Interaction has been considered an important element in second language acquisition (Long, 1983). Also, the ability to effectively and appropriately interact with others is one of the important sub-constructs of oral communication (Kramsch, 1986; Ockey & Li, 2015). Researchers in the field of language teaching have raised the importance of how different task types or task formats affect learners’ interaction. As a result, many efforts have been made for a better understanding of what task types/formats are more appropriate for promoting language acquisition as well as interactional ability. However, little has been done to investigate how integrated speaking tasks and independent speaking tasks affect the way learners interact with others. Therefore, this study attempted to examine the effects of these two speaking tasks on how learners interact in pair discussions. A total of 8 language-learner pairs across different proficiency levels who were taking English as a second-language courses at a U.S. Midwestern university participated in the study. Each language-learner pair participated in the two speaking tasks and their performances were transcribed and coded for interaction features based on interactional analysis (R. Ellis & Barkhuizen, 2005). Following this approach, this study focused on six types of interaction features: negotiation of meaning, negotiation of form, negotiation of task content, negotiation of task procedure, negotiation of personal experience, and self-initiated repair (Poupore, 2004; Van den Branden, 1997). The research results indicated that the two speaking tasks were not significantly different in terms of promoting interactional features that facilitate second language learning. However, the independent task, as opposed to the integrated task, seemed to produce significantly more negotiation of meaning. The research findings also showed that the learners’ proficiency level might interact with interactional feedback and interactional modifications, with the advanced learners producing significantly more negotiation of content and self-initiated repair compared to their low-intermediate level counterparts. By showing evidence about the effects of the integrated and independent speaking tasks on these learners’ interaction performance, the study helps inform teachers of how different task types may enhance learners’ interactive skills as well as push forward their interlanguage development.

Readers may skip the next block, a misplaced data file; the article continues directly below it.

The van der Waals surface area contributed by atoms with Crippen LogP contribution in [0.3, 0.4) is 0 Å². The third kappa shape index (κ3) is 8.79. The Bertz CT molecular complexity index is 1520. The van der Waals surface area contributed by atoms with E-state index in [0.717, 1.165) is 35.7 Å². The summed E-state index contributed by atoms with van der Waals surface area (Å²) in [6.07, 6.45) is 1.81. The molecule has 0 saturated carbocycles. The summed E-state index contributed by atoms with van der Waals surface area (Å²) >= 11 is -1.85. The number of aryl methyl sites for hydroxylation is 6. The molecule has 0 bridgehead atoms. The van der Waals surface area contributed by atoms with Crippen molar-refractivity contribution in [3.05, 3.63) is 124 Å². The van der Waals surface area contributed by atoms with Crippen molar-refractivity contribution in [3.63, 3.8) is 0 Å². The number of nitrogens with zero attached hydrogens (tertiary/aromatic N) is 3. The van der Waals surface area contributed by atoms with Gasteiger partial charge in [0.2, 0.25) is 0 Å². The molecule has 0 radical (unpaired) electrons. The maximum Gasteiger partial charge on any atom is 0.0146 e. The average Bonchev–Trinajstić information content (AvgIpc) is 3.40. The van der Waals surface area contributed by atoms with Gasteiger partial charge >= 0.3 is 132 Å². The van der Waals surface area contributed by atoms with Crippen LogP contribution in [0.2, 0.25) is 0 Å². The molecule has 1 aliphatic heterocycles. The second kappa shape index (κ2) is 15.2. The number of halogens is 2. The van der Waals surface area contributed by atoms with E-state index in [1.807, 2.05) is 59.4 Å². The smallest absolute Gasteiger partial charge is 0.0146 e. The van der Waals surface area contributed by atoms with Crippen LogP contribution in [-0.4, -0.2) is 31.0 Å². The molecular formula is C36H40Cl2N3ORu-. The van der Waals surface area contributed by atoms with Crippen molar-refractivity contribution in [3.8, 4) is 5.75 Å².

Glen Poupore

Committee Member

Karen Lybeck

Date of Degree




Document Type



Master of Arts (MA)




Arts and Humanities

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Creative Commons Attribution 4.0 International License
This work is licensed under a Creative Commons Attribution 4.0 International License.



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